Secondary air injection system — explained
Dive into the fascinating workings of a secondary air injection system in vehicles.
Your car is probably one of the most important things in your life as it allows easier traveling, but the negative aspect reflects in the gas emissions of internal combustion engines. To get those emissions sorted at least partially, automakers have utilized various solutions over the years, such as a catalytic converter.
Still, some systems reduce the gas emissions level you probably never heard of. One such system is the secondary air injection system, and it got involved in the automotive industry ever since the 70s. Even so, many drivers have never heard of this system before, so that’s what our team is here for – we’ll go over the basic mechanics of the system, its parts, and some potential problems to keep an eye out for.
About the secondary air injection system
The secondary air injection system was introduced in the US market back in the 70s, but it’s not a US-specific trait. German manufacturers like Volkswagen and Audi have mastered their version of the system, and it’s used to reduce the amount of unburnt fuel in the cylinders and reduce gas emissions.
It was the first take on an emissions control system in the automotive industry before the development and implementation of catalytic converters. Once the installation of a catalytic converter became obligatory for car manufacturers, that’s where the orientation of the air injection system shifted.
Hence the name secondary air injection system that rather suits this control system well. As the catalytic converter handled the gas emissions from unburnt fuel and made the exhaust gases more environmentally friendly, this system had another role.
The secondary air injection system is used to support the work of the catalytic converter, and reduce gas emissions on a cold start. Engine start-ups used to produce a lot of gas emissions, and the secondary air injection system deals with that. It prepares the catalytic converter and pumps in extra oxygen to reduce the number of unburnt hydrocarbons released into the atmosphere in form of bad gases upon startup.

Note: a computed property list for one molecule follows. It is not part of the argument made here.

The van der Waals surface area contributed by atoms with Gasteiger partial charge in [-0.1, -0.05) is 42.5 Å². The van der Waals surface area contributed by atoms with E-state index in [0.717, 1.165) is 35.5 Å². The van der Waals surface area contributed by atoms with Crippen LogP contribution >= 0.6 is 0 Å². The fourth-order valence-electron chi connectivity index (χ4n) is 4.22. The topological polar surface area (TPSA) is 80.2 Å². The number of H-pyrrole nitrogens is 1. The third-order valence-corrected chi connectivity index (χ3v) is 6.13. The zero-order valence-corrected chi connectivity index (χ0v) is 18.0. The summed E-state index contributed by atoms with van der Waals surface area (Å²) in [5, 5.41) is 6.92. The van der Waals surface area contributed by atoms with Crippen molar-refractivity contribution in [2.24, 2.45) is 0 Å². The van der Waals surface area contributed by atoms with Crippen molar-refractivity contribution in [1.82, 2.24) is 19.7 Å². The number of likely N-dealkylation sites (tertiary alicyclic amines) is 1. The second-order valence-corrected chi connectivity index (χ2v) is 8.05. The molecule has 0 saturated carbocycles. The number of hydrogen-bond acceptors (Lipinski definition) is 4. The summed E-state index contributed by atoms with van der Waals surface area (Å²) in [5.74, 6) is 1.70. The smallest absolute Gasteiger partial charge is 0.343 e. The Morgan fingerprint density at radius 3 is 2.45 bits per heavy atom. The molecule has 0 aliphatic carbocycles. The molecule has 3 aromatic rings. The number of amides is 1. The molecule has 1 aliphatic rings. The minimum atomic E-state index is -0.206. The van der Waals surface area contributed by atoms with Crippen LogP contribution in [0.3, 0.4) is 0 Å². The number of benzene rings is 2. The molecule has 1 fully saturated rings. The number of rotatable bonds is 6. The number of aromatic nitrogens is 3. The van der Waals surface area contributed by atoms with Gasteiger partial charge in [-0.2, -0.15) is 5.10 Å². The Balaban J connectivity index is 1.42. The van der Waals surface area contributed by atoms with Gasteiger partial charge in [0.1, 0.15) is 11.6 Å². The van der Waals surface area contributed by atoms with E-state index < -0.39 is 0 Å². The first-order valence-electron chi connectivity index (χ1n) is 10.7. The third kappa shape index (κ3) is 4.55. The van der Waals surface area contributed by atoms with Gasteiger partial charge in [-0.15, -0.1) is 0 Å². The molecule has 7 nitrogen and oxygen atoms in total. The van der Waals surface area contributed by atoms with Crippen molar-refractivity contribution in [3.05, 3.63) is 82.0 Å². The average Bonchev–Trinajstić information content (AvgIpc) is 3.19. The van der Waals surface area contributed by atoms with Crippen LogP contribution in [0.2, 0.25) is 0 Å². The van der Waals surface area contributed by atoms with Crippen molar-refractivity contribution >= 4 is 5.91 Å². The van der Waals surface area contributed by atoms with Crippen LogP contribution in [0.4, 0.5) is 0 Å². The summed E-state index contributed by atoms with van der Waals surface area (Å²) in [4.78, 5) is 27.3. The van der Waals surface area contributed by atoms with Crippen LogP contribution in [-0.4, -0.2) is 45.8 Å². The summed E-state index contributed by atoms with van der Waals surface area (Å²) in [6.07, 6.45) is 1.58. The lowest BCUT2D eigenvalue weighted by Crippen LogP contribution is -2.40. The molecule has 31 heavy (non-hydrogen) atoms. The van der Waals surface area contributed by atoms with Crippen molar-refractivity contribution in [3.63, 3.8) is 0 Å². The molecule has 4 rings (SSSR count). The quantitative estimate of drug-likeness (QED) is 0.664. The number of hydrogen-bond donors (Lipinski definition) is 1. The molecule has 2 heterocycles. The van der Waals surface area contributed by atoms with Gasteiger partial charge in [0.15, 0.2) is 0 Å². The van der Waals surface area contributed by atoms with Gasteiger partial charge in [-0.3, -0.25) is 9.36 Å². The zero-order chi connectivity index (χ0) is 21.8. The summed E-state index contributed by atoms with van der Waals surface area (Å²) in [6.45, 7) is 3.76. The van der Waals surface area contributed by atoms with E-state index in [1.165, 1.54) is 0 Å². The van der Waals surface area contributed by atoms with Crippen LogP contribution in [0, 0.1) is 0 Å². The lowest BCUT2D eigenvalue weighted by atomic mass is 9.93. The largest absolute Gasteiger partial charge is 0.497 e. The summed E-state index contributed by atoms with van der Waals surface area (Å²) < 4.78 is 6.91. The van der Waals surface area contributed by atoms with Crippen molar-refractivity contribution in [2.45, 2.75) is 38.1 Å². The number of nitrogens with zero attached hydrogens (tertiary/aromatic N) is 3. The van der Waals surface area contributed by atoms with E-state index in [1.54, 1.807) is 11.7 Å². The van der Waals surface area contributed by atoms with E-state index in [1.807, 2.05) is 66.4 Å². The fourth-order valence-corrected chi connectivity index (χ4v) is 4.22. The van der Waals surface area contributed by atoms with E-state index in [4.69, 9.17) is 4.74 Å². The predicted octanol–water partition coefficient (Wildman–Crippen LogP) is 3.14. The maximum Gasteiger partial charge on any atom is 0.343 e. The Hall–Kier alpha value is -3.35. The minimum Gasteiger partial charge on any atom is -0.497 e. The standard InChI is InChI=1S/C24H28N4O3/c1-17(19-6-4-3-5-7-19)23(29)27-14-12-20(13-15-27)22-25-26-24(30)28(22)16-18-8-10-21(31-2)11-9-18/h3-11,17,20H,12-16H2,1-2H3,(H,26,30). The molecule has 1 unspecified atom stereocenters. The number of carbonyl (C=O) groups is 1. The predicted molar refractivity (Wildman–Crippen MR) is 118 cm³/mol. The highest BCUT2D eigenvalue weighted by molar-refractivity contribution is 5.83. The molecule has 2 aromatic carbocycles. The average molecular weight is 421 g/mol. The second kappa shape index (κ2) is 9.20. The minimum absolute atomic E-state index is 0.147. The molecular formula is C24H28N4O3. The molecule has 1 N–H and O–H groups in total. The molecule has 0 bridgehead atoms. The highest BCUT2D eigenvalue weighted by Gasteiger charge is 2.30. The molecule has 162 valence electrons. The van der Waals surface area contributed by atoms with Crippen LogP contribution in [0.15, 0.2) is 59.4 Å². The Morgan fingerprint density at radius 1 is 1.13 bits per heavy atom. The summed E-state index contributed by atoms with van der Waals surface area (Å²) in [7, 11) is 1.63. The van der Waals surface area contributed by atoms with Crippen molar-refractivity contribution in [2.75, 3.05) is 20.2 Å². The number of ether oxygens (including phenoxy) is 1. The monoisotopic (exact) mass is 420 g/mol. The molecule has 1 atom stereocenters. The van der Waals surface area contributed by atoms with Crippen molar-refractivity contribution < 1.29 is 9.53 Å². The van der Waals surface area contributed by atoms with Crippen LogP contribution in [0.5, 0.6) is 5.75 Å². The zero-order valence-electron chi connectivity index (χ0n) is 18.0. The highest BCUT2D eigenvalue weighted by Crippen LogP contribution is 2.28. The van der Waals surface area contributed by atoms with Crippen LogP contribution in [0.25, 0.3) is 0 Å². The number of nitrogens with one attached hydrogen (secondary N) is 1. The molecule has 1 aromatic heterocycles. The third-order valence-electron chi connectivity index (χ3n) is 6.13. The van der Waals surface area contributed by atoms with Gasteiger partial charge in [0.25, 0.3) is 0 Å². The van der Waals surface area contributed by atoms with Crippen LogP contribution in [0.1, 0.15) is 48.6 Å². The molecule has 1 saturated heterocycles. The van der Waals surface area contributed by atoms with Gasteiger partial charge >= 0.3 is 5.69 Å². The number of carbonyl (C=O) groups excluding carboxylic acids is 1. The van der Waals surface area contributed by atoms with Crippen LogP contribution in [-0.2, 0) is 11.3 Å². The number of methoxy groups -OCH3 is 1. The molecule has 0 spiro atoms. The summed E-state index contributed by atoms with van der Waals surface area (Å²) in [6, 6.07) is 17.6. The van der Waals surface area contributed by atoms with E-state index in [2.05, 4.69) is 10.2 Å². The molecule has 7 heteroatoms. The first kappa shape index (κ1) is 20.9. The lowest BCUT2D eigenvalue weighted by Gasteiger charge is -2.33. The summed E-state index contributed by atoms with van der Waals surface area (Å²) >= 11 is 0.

How does the secondary air injection system work?
The secondary air injection system works by injecting extra air into the exhaust on a cold start. As a part of the car’s emissions control system, it does this to heat up the catalytic converter and gets it running right after the startup.
By adding extra oxygen and getting it through the converter, the secondary air injection system aids the emissions control right after the engine cranks. It’s much like an EVAP system does, and all these systems work together in your car to control the emissions output.
So, if the vehicle is running with a rich fuel condition and there’s some leftover unburnt fuel, it won’t harm the atmosphere as the emissions are reduced. It all starts with the engine control unit (ECU) since it controls the main parts of the secondary air injection system.
If your car’s ECU determines that additional oxygen needs to flow into the exhaust, it turns on the system. While there might be some slight differences in how a system operates based on the manufacturer, the essential parts of the system are more or less the same.
Parts of the secondary air injection system
There are several main parts of the secondary air injection systems, and they are all controlled by the ECU. If the computer activates the system, here’s a list of parts that work together to provide additional airflow into the exhaust:
- Secondary air pump
- Combination valve
- Intake hose of the secondary air system
- Anti-backfire valve
Let’s see how it all works in practice by going over the entire cycle of the system. Once you start your car, the ECU activates the secondary air pump and air flows into it from the intake. The pump receives teh oxygen through the intake hose.